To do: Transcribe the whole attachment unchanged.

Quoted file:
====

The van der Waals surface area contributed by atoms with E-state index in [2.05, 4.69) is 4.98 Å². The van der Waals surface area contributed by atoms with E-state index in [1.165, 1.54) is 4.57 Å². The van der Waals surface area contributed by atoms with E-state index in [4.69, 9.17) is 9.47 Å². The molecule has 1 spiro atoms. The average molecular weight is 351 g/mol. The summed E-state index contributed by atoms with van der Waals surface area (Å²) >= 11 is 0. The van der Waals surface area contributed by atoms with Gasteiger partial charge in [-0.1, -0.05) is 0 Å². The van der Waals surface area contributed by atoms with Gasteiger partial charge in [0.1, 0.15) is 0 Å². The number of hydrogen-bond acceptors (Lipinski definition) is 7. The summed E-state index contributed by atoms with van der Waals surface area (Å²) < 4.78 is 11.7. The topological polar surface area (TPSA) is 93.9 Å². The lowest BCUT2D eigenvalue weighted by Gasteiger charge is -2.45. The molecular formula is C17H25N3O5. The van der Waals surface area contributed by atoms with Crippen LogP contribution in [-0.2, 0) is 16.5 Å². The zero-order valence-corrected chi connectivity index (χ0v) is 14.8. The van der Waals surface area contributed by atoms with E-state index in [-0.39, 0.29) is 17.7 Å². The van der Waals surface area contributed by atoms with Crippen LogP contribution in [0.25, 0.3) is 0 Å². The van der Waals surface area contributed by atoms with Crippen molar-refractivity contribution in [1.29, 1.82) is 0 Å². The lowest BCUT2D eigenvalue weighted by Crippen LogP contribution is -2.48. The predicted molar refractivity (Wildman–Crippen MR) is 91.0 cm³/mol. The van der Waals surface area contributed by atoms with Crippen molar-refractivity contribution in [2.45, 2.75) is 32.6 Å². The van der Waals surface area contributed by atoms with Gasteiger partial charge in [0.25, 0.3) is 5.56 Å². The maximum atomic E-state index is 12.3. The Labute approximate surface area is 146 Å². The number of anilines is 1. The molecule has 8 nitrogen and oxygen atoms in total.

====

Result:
The van der Waals surface area contributed by atoms with E-state index in [2.05, 4.69) is 4.98 Å². The van der Waals surface area contributed by atoms with E-state index in [1.165, 1.54) is 4.57 Å². The van der Waals surface area contributed by atoms with E-state index in [4.69, 9.17) is 9.47 Å². The molecule has 1 spiro atoms. The average molecular weight is 351 g/mol. The summed E-state index contributed by atoms with van der Waals surface area (Å²) >= 11 is 0. The van der Waals surface area contributed by atoms with Gasteiger partial charge in [-0.1, -0.05) is 0 Å². The van der Waals surface area contributed by atoms with Gasteiger partial charge in [0.1, 0.15) is 0 Å². The number of hydrogen-bond acceptors (Lipinski definition) is 7. The summed E-state index contributed by atoms with van der Waals surface area (Å²) < 4.78 is 11.7. The topological polar surface area (TPSA) is 93.9 Å². The lowest BCUT2D eigenvalue weighted by Gasteiger charge is -2.45. The molecular formula is C17H25N3O5. The van der Waals surface area contributed by atoms with Crippen LogP contribution in [-0.2, 0) is 16.5 Å². The zero-order valence-corrected chi connectivity index (χ0v) is 14.8. The van der Waals surface area contributed by atoms with E-state index in [-0.39, 0.29) is 17.7 Å². The van der Waals surface area contributed by atoms with Crippen LogP contribution in [0.25, 0.3) is 0 Å². The van der Waals surface area contributed by atoms with Crippen molar-refractivity contribution in [1.29, 1.82) is 0 Å². The lowest BCUT2D eigenvalue weighted by Crippen LogP contribution is -2.48. The predicted molar refractivity (Wildman–Crippen MR) is 91.0 cm³/mol. The van der Waals surface area contributed by atoms with Crippen molar-refractivity contribution in [2.45, 2.75) is 32.6 Å². The van der Waals surface area contributed by atoms with Gasteiger partial charge in [0.25, 0.3) is 5.56 Å². The maximum atomic E-state index is 12.3. The Labute approximate surface area is 146 Å². The number of anilines is 1. The molecule has 8 nitrogen and oxygen atoms in total.